1. My practice is the target of a medical claims audit, what should I do?
Audits are becoming more frequent as payers continue to increase “fraud detection” efforts in an attempt to stem losses from perceived abuse of the system. However, in reality most over-payments are not intentional acts, but instead are due to physicians or staff unfamiliar with payers’ complex and often burdensome coding and documentation requirements. The penalties, both civil and criminal, and the financial impact resulting from an audit can be significant and outweigh the cost of early legal representation.
2. Do I need legal assistance during the audit?
Auditors must follow strict standards and procedures during the audit process. It is important to know the rules and monitor auditors’ requests so as not to inundate your office staff and thus negatively impact day-to-day operations. A qualified attorney knows these rules and can work with the auditors to ensure compliance and reduce the stress and demands on your office staff. There are civil and criminal audits. You should never handle a criminal audit without legal counsel. Civil audits, depending on size and scope, may require legal counsel.
3. Why is my practice getting a medical audit?
Audits are done by payers to identify alleged over-payments and collect repayment. Often repayment is deducted immediately from any outstanding balance that the practice has with the payer. An immediate over-payment deduction could financially ruin your business by preventing you from meeting operating expenses.
Common reasons for an audit include:
- Utilization of certain payment codes in excess of peers (e.g. same specialty).
- “Whistleblowers” – someone such as a former employee or patient who was dissatisfied with their experience at the medical practice and may or may not have a legitimate allegation of miscoding.
- Physician practices located in Florida (and New Jersey) are more frequently audited than peers in other states due to historical Medicare over-payments.
4. My practice has received a request from CMS for Comprehensive Error Rate Testing (CERT). What does this mean?
CMS uses CERT to monitor the accuracy of claim payment in the Medicare Fee-For-Service (FFS) Program. Claims are randomly selected for CERT review. When a claim is selected for review, the provider will receive a letter from CMS requesting that medical documentation be submitted for CERT review. This does not mean that your medical practice is suspected of receiving over-payments. However, if irregularities are found during the CERT process, your practice will likely be selected for a limited audit called a Service Specific Probe.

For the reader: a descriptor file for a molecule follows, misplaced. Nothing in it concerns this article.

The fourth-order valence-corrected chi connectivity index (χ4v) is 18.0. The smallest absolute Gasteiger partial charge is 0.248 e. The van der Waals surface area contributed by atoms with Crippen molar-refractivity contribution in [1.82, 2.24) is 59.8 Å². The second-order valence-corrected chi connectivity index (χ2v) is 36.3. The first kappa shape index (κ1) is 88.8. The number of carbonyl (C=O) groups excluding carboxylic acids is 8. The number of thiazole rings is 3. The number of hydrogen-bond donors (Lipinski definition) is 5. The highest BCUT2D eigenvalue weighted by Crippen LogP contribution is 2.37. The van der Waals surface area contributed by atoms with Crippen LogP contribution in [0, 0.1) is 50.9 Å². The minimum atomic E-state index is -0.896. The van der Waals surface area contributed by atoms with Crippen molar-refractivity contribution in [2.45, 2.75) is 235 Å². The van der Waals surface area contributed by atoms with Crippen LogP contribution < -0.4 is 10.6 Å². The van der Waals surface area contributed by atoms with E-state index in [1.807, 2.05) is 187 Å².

5. Who will be auditing my practice?
If the audit comes from CMS, as opposed to commercial payers, then you will be audited by a Recovery Audit Contractor (RAC). RACs are third-parties hired by CMS and are paid a contingency-fee based on the percentage of “improper payments” they identify. Therefore it is critical to monitor the RAC to ensure their audit methodology is not over-estimating “improper payments”.
6. Can I appeal unfavorable results of a medical claims audit?
At the conclusion of an audit you have the right to appeal the findings. You can appeal the entire audit or only those parts you believe are incorrect. Otherwise you must pay back the identified over-payment. It is important to consider that if an auditor finds an over-payment this does not make it true. Studies show that between 35% – 65% of appealed claims are reversed in favor of the physician.
7. What can I do besides appealing unfavorable results of a medical claims audit?
Another option is to request from the payer a 100% review of your claims for the audit period. This may find underpayments (money due the practice) that should be deducted from the overpayments. But it also exposes you to the risk that additional over-payments could be found.
8. If I appeal should I get legal representation?
The appeals’ process is even more complicated and time-consuming than the initial audit. An attorney can prepare the appeal and negotiate with the payer on your behalf. And if you pursue a legal appeal in front of an Administrative Law Judge (ALJ) an attorney can argue your case, present evidence and put on witnesses in your defense.